Paving services make up a large and lucrative industry in every part of the United Kingdom. Every community in the nation is packed with privately-owned driveways, parking lots, and access roads — and all of these require professional expertise for installation and maintenance. If you have the right experience, and the drive to start your own business, you can make a lot of money in driveway paving according to drivewaypaving.ie.
Below you’ll find the business-launching process broken down into X simple steps. Note that this guide is focused on starting a residential driveway business, as that is the most practical entry point to the industry for most entrepreneurs. However, if you have the resources to consider leaping right into commercial paving (or you already have a paving business and you’re considering expansion), these same steps are broadly applicable to other paving concerns.
1. Pick your market and study it
Your first step on the road to business ownership is deciding where you’re going to operate. Your first thought is likely to be of your home community. This is entirely sensible, as you likely know it better than any other area.
When you consider your hometown as a potential paving services market, though, you have to assess its potential realistically. How much demand is there for driveway paving? How well is that demand being met by existing businesses? How are paving services priced in your community? How much competition would you face?
Fortunately, answering these questions has become much easier thanks to the Internet. Your potential competitors’ websites will teach you about local pricing, and tradesman review sites (e.g. Trustatrader or Checkatrade) will show you how satisfied local customers are with their existing paving companies.
Bear in mind that you may find a more hospitable paving market by looking farther afield.
2. Learn your regulatory obligations
It is best to study your governmental obligations as early as possible. You want to know the regulatory costs of starting a paving business before you start planning your finances. You will almost certainly need to register your new business with HM Revenue and Customs and the Companies House.
Check with the local council in your chosen market to find out what licenses you’ll need for paving work. Ask about any special permits required for paving, also. In many municipalities, working on public roads requires special permits.
3. Build a business plan
Now that you have a target market, it’s time to learn whether or not paving driveways there will be financially viable for you. Estimate your start-up and operating costs and build a pricing strategy based on what you’ve already learned about your market. Once you study the financial angles, you should be able to tell whether you can turn a profit while offering competitive pricing.
If the numbers don’t add up, this is the time to scratch your plans and consider a different market. Best to start over now, when all you’ve invested in your business is a little research time!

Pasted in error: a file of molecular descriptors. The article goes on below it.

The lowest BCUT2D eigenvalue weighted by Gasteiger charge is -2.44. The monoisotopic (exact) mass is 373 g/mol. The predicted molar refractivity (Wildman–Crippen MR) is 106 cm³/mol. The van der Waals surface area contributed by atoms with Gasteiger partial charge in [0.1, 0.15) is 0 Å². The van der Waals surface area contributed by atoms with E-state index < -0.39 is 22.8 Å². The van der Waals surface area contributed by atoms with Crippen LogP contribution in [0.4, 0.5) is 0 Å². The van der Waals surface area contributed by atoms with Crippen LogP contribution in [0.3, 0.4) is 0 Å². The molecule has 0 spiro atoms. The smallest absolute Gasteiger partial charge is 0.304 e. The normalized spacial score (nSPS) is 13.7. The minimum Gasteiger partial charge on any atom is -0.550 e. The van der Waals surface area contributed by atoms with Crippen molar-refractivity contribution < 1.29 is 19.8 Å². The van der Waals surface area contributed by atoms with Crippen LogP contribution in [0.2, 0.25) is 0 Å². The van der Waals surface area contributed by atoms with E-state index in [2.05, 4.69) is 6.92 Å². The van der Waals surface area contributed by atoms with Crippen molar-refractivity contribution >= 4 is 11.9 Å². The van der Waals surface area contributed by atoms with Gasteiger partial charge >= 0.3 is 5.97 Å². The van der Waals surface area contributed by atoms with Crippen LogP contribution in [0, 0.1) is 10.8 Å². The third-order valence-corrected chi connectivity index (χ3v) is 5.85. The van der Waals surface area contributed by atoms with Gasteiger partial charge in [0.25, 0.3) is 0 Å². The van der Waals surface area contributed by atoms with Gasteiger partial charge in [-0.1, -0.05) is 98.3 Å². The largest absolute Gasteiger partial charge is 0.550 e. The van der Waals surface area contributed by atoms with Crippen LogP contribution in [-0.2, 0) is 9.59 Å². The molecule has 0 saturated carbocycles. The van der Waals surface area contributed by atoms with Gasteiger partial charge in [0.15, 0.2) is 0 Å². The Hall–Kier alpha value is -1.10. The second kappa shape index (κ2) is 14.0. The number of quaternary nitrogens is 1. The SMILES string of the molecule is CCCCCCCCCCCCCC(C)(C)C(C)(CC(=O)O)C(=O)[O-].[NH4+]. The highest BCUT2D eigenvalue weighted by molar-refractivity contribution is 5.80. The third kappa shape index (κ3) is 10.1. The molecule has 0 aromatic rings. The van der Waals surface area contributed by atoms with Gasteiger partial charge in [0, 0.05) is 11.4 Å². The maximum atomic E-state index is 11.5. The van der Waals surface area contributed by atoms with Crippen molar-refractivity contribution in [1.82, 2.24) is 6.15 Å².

4. Consider your marketing strategy
After confirming the viability of a new paving business in your market, you need to consider how you’ll attract customers. Will you concentrate on media advertising, direct marketing (e.g. leafleting), or online marketing? It’s usually best to combine strategies, but one particular avenue may be more effective in your market.
This is one place where operating in your home town gives you a great advantage: You can ask homeowners you’re acquainted with how they would pick a paving company and then adjust your marketing plan accordingly.
5. Assemble your equipment
Hopefully, you already have a clear idea of what equipment will be required to deliver the services you want to offer. Depending on the size you start at, your needs might be as modest as a panel van with a paving saw and compactor in the back.
An important reminder: Don’t forget to factor in the cost of appropriate safety equipment for you and your workers. High-visibility vests, safety boots, goggles, and (if necessary) respirators should all be purchased well before you start operations.
6. Hire the right people
Some residential paving businesses are single-person operations — many start that way. It’s unlikely that you want to stay that way, though, which means hiring employees sooner or later.
Becoming an employer adds a significant layer of complexity to your business. You’ll be responsible for training your employees, keeping them safe, and insuring them properly. Make sure you assess the expenses involved in this process before you consider making a hire.
Your first employees will likely be labourers whose skills you can easily assess. As your business grows, though, you may want to bring in more specialised workers, like salespeople, accountants, or machine specialists. Exercise extra care when hiring people with different skill sets; make sure you are bringing aboard trustworthy people who can do the job well.
These steps merely sketch an outline of how to start your own paving business. Before you make any commitments, you can — and absolutely should — study each of these points in greater depth. Every hour of research and self-education you invest in your business ahead of time improves its chances of success.